• The wound dressing (c) contains a nonwoven material (c1) and an ointment base (c2).
  • A nonwoven material usually contains fibres which lie together but are not joined to one another. For this reason the strength of a nonwoven material is preferably due only to the inter-fibre adhesion. The strength referred to can then be influenced by suitable processing methods, so that stabilisation occurs.
  • In the context of this application, a nonwoven material (c1) is intended to mean a sheet or three-dimensional structure of fibres arranged in alignment or randomly relative to one another, which have been bonded together mechanically and/or thermally and/or chemically.
  • Nonwoven materials differ fundamentally from woven and knitted materials, which are characterised by the way the individual fibres or yarns are laid, which in turn depends on the method of manufacture.
  • The nonwoven materials can differ in the type of fibre and their origin, the spinning process to obtain the fibres and the bonding process.
  • Fibres of natural or synthetic origin or mixtures thereof can be used in the manufacture of nonwoven materials.
  • The fibres of natural origin include, for example, silk, cellulose, cotton and wool.
  • The fibres of synthetic origin comprise the synthetic polymers (artificial, or synthetic, fibres). Examples of these are viscose, polyacrylate, polyamide, polyimide, polyamidimide, polyurethane, polyester (especially polyethylene terephthalate and polybutylene terephthalate), polyether esters, polyethers, polyacrylonitrile, polyalkene (especially polyethylene and polypropylene) polyurethane and polytetrafluorethylene. Polyesters are preferable.
  • The nonwoven materials can be distinguished by the orientation of their fibres. There are nonwoven materials in which the fibres exhibit a preferred direction (fibre-orientated nonwoven materials) and nonwoven materials in which there is no preferred direction of the fibres (random laid nonwovens). In a preferred embodiment, random laid nonwovens are used.
  • The spinning methods that can be used to obtain the fibres are, for example, the dry spinning method, the wet spinning method, the melt spinning method and the matrix spinning method.
  • The stabilisation processes which are needed in order to produce the final nonwoven material from the nonwoven starting material may, as mentioned above, be mechanical and/or thermal and/or chemical stabilisation processes.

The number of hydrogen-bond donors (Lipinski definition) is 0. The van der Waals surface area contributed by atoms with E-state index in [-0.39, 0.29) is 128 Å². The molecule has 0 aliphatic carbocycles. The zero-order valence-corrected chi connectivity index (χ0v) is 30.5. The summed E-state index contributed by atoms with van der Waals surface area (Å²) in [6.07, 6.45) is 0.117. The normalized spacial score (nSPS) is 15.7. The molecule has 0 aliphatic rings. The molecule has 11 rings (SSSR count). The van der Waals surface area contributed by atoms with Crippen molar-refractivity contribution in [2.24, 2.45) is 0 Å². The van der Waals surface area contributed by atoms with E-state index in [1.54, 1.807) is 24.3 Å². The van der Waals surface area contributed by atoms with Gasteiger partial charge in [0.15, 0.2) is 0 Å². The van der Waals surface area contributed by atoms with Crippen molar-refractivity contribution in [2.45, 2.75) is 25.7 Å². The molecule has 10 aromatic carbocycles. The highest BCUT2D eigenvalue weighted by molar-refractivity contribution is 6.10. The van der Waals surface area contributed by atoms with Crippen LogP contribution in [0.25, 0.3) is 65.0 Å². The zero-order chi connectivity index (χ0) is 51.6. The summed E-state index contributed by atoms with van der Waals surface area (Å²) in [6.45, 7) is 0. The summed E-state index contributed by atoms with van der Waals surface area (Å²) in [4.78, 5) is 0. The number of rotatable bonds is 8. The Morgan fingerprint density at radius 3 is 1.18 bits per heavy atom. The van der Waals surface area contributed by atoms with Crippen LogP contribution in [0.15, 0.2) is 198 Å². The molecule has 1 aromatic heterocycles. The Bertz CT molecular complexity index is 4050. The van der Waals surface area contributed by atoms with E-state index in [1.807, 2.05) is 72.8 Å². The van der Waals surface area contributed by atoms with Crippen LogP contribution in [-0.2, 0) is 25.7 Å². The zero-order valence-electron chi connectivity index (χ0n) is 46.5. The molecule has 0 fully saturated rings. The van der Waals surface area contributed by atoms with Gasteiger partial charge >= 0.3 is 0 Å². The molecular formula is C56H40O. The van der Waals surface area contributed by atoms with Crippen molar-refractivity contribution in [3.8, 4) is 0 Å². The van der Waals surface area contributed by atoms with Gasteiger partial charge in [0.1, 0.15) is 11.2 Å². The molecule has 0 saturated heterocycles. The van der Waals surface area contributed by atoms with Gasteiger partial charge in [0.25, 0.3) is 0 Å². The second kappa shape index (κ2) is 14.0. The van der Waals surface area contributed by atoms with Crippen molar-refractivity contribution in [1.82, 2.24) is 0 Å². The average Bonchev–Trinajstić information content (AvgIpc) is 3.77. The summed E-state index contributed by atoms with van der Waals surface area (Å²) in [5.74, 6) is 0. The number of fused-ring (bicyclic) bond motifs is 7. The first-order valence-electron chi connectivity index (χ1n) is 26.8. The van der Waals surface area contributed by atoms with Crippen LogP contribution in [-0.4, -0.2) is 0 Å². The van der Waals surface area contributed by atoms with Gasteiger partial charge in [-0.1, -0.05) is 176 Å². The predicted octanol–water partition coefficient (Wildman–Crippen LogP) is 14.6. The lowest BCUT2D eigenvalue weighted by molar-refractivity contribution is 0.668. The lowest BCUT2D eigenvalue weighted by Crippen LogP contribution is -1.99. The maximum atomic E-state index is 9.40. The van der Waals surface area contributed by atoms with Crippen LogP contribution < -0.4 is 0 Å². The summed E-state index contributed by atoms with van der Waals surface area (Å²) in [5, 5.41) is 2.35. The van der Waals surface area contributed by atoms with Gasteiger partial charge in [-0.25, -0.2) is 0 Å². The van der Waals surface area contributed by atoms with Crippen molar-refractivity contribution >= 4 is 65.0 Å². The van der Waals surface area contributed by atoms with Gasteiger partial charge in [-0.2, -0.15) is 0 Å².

• Mechanically, nonwoven materials can be obtained by stabilisation of the nonwoven starting material/the fibres by means of needling. In this process, needles provided with fine serrations pierce the nonwoven material and tear bundles of fibres with them, which form intertwining loops and result in stabilisation. Different types of needles, e.g. crown needles, may be used for this purpose. Hydroentanglement is often used nowadays instead of the traditional needling process.
  • Chemical stabilisation of the nonwoven starting material to nonwoven material is usually achieved by adding binders, such as elastomers or plastomers. Chemical stabilisation methods in this context comprise, for example, impregnation with liquid or foam binder(s), imprinting binders or spray stabilisation.
  • Thermal stabilisation means bonding thermoplastic fibres together or bonding other fibres with the aid of thermoplastic materials. For this purpose, thermoplastic binding fibres can already be mixed in during manufacture of the fibres. Thermal activation can be achieved with hot air or calendars. For some time, it has also been possible to manufacture the nonwoven material by partial welding using ultrasound.
  • The stabilisation processes can be employed alone or in combination with one another. It is, for example, possible for a nonwoven starting material to be treated with gentle needling on one side and thermal stabilisation on the other in order to obtain a nonwoven material.
  • In a preferred embodiment, in at least 60% of the fibrous component of the nonwoven material (c1), there are fibres which have a length-to-diameter ratio of at least 350, preferably 400 to 650. It has been found that the ratio specified makes it possible to achieve an advantageous stiffness of the nonwoven material used in the application. With a greater ratio, the nonwoven material is too stiff, whereas it is too yielding with a smaller ratio.
  • In a further preferred embodiment, the fibres of the nonwoven material have a diameter of 0.1 to 100 μm, preferably 0.25 to 75 μm, more preferably 0.5 to 50 μm, particularly preferably 0.75 to 25 μm, especially 1 to 10 μm.
  • In a further preferred embodiment, the nonwoven material has a basis weight of 25 to 850 g/m2, preferably 50 to 750 g/m2, more preferably 100 to 650 g/m2, especially 200 to 600 g/m2, measured in accordance with DIN EN 29073-1 (specimen area 100 cm2 (e.g. 10 cm×10 cm), conditioning to the standardised climate (23° C., 50% r.h.) to constant weight, determination of the weight).
  • It has been found that nonwoven materials with fibres of the above-mentioned diameter and the above-mentioned basis weight are considered by patients to be very pleasant in terms of wearing comfort.
  • In a further preferred embodiment, the nonwoven material (c1) has a thickness of 1 to 75 mm, preferably 3 to 50 mm, more preferably 5 to 40 mm, especially 7 to 35 mm.